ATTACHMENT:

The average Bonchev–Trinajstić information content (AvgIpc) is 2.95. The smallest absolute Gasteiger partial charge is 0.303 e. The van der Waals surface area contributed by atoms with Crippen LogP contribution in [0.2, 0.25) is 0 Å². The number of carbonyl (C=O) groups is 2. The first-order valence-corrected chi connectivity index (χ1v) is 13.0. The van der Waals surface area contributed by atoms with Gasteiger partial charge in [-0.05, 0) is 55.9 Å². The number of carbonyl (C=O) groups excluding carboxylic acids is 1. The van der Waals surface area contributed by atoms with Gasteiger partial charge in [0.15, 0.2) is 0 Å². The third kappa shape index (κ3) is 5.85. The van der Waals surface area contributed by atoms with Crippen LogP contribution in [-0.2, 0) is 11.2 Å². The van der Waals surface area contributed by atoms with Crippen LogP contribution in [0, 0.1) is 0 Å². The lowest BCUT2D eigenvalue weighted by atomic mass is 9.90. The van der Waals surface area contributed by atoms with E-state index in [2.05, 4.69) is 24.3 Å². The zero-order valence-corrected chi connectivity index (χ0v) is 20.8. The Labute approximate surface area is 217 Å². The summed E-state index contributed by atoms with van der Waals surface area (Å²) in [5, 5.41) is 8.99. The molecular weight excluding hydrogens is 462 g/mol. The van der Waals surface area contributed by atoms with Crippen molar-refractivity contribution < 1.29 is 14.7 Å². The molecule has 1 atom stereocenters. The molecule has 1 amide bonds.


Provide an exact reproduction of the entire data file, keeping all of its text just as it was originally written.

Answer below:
The average Bonchev–Trinajstić information content (AvgIpc) is 2.95. The smallest absolute Gasteiger partial charge is 0.303 e. The van der Waals surface area contributed by atoms with Crippen LogP contribution in [0.2, 0.25) is 0 Å². The number of carbonyl (C=O) groups is 2. The first-order valence-corrected chi connectivity index (χ1v) is 13.0. The van der Waals surface area contributed by atoms with Gasteiger partial charge in [-0.05, 0) is 55.9 Å². The number of carbonyl (C=O) groups excluding carboxylic acids is 1. The van der Waals surface area contributed by atoms with Gasteiger partial charge in [0.15, 0.2) is 0 Å². The third kappa shape index (κ3) is 5.85. The van der Waals surface area contributed by atoms with Crippen LogP contribution in [-0.2, 0) is 11.2 Å². The van der Waals surface area contributed by atoms with Crippen LogP contribution in [0, 0.1) is 0 Å². The lowest BCUT2D eigenvalue weighted by atomic mass is 9.90. The van der Waals surface area contributed by atoms with E-state index in [2.05, 4.69) is 24.3 Å². The zero-order valence-corrected chi connectivity index (χ0v) is 20.8. The Labute approximate surface area is 217 Å². The summed E-state index contributed by atoms with van der Waals surface area (Å²) in [5, 5.41) is 8.99. The molecular weight excluding hydrogens is 462 g/mol. The van der Waals surface area contributed by atoms with Crippen molar-refractivity contribution < 1.29 is 14.7 Å². The molecule has 1 atom stereocenters. The molecule has 1 amide bonds.